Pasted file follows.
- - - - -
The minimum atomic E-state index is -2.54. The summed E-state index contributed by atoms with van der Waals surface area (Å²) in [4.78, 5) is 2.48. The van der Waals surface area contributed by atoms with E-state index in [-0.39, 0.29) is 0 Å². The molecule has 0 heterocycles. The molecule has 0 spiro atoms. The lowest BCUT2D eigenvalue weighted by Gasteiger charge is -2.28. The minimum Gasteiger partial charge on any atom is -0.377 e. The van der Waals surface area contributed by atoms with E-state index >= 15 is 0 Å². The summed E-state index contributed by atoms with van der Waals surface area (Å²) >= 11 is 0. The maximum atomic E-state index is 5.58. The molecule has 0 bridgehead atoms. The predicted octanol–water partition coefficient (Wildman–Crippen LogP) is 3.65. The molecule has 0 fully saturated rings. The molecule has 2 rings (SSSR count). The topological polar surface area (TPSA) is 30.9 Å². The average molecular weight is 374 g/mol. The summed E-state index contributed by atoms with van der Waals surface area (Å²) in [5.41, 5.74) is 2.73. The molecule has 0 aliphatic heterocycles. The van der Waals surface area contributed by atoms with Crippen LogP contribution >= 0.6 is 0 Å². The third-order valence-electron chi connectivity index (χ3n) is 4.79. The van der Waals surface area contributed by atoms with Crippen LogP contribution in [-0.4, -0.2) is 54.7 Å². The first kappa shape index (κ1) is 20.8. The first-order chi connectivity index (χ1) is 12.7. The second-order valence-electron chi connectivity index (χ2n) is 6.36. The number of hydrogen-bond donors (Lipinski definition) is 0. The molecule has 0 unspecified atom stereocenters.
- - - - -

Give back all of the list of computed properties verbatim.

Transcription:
The minimum atomic E-state index is -2.54. The summed E-state index contributed by atoms with van der Waals surface area (Å²) in [4.78, 5) is 2.48. The van der Waals surface area contributed by atoms with E-state index in [-0.39, 0.29) is 0 Å². The molecule has 0 heterocycles. The molecule has 0 spiro atoms. The lowest BCUT2D eigenvalue weighted by Gasteiger charge is -2.28. The minimum Gasteiger partial charge on any atom is -0.377 e. The van der Waals surface area contributed by atoms with E-state index >= 15 is 0 Å². The summed E-state index contributed by atoms with van der Waals surface area (Å²) >= 11 is 0. The maximum atomic E-state index is 5.58. The molecule has 0 bridgehead atoms. The predicted octanol–water partition coefficient (Wildman–Crippen LogP) is 3.65. The molecule has 0 fully saturated rings. The molecule has 2 rings (SSSR count). The topological polar surface area (TPSA) is 30.9 Å². The average molecular weight is 374 g/mol. The summed E-state index contributed by atoms with van der Waals surface area (Å²) in [5.41, 5.74) is 2.73. The molecule has 0 aliphatic heterocycles. The van der Waals surface area contributed by atoms with Crippen LogP contribution >= 0.6 is 0 Å². The third-order valence-electron chi connectivity index (χ3n) is 4.79. The van der Waals surface area contributed by atoms with Crippen LogP contribution in [-0.4, -0.2) is 54.7 Å². The first kappa shape index (κ1) is 20.8. The first-order chi connectivity index (χ1) is 12.7. The second-order valence-electron chi connectivity index (χ2n) is 6.36. The number of hydrogen-bond donors (Lipinski definition) is 0. The molecule has 0 unspecified atom stereocenters.